, vol. 21, no. 6: University of Innsbruck, Institute of Ion Physics and Applied Physics, Innsbruck, Austria., pp. 1037–1044, Jun, 2010.
We present the unprecedented capability to identify and quantify volatile organic compounds (VOCs) by means of proton transfer reaction time-of-flight (PTR-TOF) mass spectrometry on-line with high time resolution. A mass resolving power of 4000-5000 and a mass accuracy of 2.5 ppm allow for the unambiguous sum-formula identification of hydrocarbons (HCs) and oxygenated VOCs (OVOCs). Test masses measured over an 11-wk period are very precise (SD < 3.4 ppm) and the mass resolving power shows good stability (SD < 5%). Based on a 1 min time resolution, we demonstrate a detection limit in the low pptv range featuring a dynamic range of six orders of magnitude. Sub-ppbv VOC concentrations are analyzed within a second; sub-pptv detection limits are achieved within a few tens of minutes. We present a thorough characterization of our recently developed PTR-TOF system and address application fields for the new instrument.
[Mielke2010] "Quantitative determination of biogenic volatile organic compounds in the atmosphere using proton-transfer reaction linear ion trap mass spectrometry.",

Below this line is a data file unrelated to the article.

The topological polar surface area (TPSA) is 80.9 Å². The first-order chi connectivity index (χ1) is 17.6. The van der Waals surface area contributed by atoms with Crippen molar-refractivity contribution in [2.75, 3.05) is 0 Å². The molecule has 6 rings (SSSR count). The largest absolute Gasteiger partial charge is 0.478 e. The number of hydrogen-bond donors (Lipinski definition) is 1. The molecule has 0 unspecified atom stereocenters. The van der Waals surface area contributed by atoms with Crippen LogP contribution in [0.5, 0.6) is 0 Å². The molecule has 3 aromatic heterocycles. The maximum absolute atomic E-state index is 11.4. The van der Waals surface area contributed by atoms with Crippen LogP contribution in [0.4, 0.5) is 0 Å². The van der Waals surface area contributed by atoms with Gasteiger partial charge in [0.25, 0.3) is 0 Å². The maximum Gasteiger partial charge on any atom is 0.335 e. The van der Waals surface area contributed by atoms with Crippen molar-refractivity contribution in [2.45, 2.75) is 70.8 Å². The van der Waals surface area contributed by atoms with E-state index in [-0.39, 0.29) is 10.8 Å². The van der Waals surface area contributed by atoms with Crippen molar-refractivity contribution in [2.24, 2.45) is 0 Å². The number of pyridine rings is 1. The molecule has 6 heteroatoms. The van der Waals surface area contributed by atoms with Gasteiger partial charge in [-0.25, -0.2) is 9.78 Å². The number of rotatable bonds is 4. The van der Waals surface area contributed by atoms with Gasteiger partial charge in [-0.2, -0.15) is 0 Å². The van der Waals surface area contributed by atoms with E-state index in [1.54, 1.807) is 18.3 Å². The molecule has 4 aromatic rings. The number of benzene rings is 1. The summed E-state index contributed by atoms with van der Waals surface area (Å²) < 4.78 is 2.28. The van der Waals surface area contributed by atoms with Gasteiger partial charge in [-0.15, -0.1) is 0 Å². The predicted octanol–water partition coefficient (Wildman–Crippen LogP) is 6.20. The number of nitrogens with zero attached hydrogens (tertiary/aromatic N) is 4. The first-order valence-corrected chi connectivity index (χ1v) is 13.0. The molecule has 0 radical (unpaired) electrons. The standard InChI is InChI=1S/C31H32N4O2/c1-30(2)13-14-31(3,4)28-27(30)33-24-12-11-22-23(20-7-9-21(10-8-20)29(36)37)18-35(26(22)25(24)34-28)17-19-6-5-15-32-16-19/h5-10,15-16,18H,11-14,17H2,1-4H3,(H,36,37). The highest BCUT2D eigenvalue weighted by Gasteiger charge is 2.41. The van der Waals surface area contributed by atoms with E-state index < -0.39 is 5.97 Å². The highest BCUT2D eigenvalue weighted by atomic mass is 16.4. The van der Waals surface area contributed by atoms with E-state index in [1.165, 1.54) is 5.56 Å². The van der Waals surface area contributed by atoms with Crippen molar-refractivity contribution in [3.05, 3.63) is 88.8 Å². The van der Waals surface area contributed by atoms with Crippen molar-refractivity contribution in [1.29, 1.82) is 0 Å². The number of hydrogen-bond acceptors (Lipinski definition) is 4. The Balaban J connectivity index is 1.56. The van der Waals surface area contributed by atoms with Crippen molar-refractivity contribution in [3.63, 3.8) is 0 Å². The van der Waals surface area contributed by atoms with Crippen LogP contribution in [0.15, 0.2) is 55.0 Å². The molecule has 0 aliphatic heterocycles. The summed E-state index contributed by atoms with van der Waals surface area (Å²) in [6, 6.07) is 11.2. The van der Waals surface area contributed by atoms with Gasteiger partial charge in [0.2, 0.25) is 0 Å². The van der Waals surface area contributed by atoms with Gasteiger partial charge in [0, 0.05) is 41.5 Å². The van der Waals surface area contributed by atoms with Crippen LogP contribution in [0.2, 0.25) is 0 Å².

, vol. 82, no. 19: Department of Chemistry, Purdue University, West Lafayette, Indiana 47907, USA., pp. 7952–7957, Oct, 2010.
Although oxidation of biogenic volatile organic compounds (BVOCs) plays an important role in tropospheric ozone and secondary organic aerosol production, significant uncertainties remain in our understanding of the impacts of BVOCs on ozone, aerosols, and climate. To quantify BVOCs, the proton-transfer reaction linear ion trap (PTR-LIT) mass spectrometer was previously developed. The PTR-LIT represents an improvement over more traditional techniques (including the proton-transfer reaction mass spectrometer), providing the capability to directly quantify and differentiate isomeric compounds by MS/MS analysis, with better time resolution and minimal sample handling, compared to gas chromatography techniques. Herein, we present results from the first field deployment of the PTR-LIT. During the Program for Research on Oxidants: Photochemistry, Emissions and Transport (PROPHET) summer 2008 study in northern Michigan, the PTR-LIT successfully quantified isoprene, total monoterpenes, and isomeric isoprene oxidation products methyl vinyl ketone and methacrolein at sub-parts per billion (nmol/mol) levels in a complex forest atmosphere. The utility of the fast time response of the PTR-LIT was shown by the measurement of rapid changes in isoprene, methyl vinyl ketone, and methacrolein, concurrent with changing ozone mole fractions. Overall, the PTR-LIT was shown to be a viable field instrument with the necessary sensitivity, selectivity, and time response to provide detailed measurements of BVOC mole fractions in complex atmospheric samples, at trace levels.